Education Secretary Ryan Stewart
By MILAN SIMONICH
Living in Philadelphia is a touchy subject if you’re in charge of the public schools in New Mexico.
Ryan Stewart, Cabinet secretary of the Public Education Department, upset more than a few politicians, parents and grandparents last year when he worked remotely from Philadelphia for several months.
Many wondered how he could guide New Mexico’s schools through a pandemic while he resided 1,900 miles away with his wife and son.
Stewart returned to New Mexico in August, but the time he was gone is still an issue for legislators of both political parties.
Democratic Sens. Jacob Candelaria of Albuquerque and George Muñoz of Gallup have introduced a bill to prohibit Cabinet secretaries from living out of state.
Stewart’s absence motivated the senators to file the bill, which received bipartisan support in its first hearing.
Candelaria, presenting the bill Friday in the Senate Rules Committee, said he cast no aspersions on Stewart, since nothing currently on the books requires state Cabinet secretaries to live in New Mexico.
But Candelaria also drew a parallel. Legislators must reside in the districts they represent. He considers that requirement a model for sound policy at the Cabinet level.
“There is an inherent value in ensuring that people making decisions about a community are part of the community — that they live in the community,” Candelaria said. “They are part of the struggles of that community. They understand the ethos of the community.”
The proposal by Muñoz and Candelaria, Senate Bill 357, would remove Cabinet secretaries from office if they failed to maintain residency in the state, or if they refused to file an affidavit attesting to their compliance with the law.
Members of the Rules Committee discussed the bill for only eight minutes before voting 7-1 to advance it.
Five Democrats and two Republicans voted for the bill. Senate Majority Leader Peter Wirth, D-Santa Fe, cast the dissenting vote.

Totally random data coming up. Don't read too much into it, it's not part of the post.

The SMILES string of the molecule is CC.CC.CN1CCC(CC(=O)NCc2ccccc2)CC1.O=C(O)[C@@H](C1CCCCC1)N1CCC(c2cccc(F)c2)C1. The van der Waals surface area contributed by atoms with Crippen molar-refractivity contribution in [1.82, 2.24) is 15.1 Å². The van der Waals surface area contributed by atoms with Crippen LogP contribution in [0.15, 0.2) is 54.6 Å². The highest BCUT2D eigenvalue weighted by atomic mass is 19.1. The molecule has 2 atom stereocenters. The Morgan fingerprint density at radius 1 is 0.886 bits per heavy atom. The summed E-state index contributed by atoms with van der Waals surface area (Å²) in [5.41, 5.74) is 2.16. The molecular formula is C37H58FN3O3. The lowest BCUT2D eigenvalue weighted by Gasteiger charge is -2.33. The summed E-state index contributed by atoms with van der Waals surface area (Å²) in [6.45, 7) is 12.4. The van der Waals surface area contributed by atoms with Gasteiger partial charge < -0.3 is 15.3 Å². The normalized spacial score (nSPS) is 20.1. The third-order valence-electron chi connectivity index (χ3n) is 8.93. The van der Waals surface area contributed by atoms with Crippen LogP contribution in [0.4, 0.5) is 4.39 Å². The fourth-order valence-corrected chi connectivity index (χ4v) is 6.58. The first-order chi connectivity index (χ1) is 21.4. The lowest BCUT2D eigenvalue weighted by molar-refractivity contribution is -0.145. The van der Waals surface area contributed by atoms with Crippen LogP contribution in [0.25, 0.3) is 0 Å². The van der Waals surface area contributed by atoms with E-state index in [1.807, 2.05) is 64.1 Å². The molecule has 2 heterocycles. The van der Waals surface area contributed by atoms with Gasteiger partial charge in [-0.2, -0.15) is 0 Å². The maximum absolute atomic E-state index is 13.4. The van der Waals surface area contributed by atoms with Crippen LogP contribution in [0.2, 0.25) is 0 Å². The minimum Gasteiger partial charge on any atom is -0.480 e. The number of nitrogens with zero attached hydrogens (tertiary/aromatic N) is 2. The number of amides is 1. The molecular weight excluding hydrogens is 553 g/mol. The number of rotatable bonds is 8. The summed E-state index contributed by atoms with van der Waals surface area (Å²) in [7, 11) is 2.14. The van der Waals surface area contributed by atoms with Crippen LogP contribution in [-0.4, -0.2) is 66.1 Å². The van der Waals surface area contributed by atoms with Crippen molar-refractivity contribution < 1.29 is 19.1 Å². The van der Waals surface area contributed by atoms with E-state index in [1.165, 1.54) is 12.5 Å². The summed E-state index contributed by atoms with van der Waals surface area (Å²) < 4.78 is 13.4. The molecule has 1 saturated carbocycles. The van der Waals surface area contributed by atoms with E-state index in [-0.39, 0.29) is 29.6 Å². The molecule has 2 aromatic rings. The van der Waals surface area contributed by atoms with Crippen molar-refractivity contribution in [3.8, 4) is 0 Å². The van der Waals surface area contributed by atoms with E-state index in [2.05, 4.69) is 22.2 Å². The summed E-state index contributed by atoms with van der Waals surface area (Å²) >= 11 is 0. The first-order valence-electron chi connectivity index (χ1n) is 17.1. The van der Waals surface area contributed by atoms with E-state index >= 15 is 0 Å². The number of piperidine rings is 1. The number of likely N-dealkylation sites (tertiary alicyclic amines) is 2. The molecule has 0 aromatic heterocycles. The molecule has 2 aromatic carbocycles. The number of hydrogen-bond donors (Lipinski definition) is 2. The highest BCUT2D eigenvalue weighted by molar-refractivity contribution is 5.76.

Those who were troubled by Stewart’s absence shouldn’t be heartened by the committee’s decisive work.
The bill has no chance of becoming law based on the critique it received from Democratic Gov. Michelle Lujan Grisham’s administration.
“The proposal is unnecessary,” gubernatorial press secretary Nora Meyers Sackett wrote in the first sentence of a statement.
Then, incongruously, she stated the bill would receive “thorough consideration” from the governor if it cleared the Legislature.
In her statement, Sackett called Stewart’s months in Philadelphia a rare circumstance that was “necessary for his and his family’s well-being”.
She declined to elaborate, citing his privacy.
To be sure, Stewart is entitled to a life outside his government job. But Candelaria and Muñoz aren’t hardhearted fellows. They aren’t trying to embarrass a Cabinet member who was picked by a governor of their own party.
New Mexico residents who pay Stewart’s $156,000-a-year salary also are an empathetic lot.
But they had high expectations after Lujan Grisham held a news conference to hail Stewart’s appointment in August 2019. She said he was a first-rate educator who would deliver for New Mexico.
Stewart’s spokeswoman said he was busy with “education-related legislative priorities” and unavailable to be interviewed for this column.
But he took time to write a statement in which he criticized lawmakers for advancing the bill he inspired.
“Given the pressing nature of so many important issues before the legislature, it’s disappointing that this unnecessary legislation is taking up precious committee time that could be spent improving the lives of New Mexicans,” Stewart wrote.
In July, Stewart told my colleague, Dillon Mullan, he had spent most of the previous four months in Philadelphia with his wife and son.
Stewart’s statement to me contradicted that history.
“I have lived in New Mexico since my appointment and have visited over 70 schools in all regions of the state in the 18 months I have been on the job despite the impact of the pandemic,” Stewart wrote.
At once aggressive and defensive, Stewart probably knows the residency bill has no chance of becoming law.
Despite his complaints, he also knows scrutiny comes with public life. Schools receive the most money of any item in the state’s $7.4 billion budget. Beyond that, every governor talks about education being the ticket to success.
Muñoz and Candelaria didn’t waste anyone’s time with their proposal. They used it to send a message to Stewart and other executives about meeting basic responsibilities.
Their bill is filled with good sense, if not brotherly love.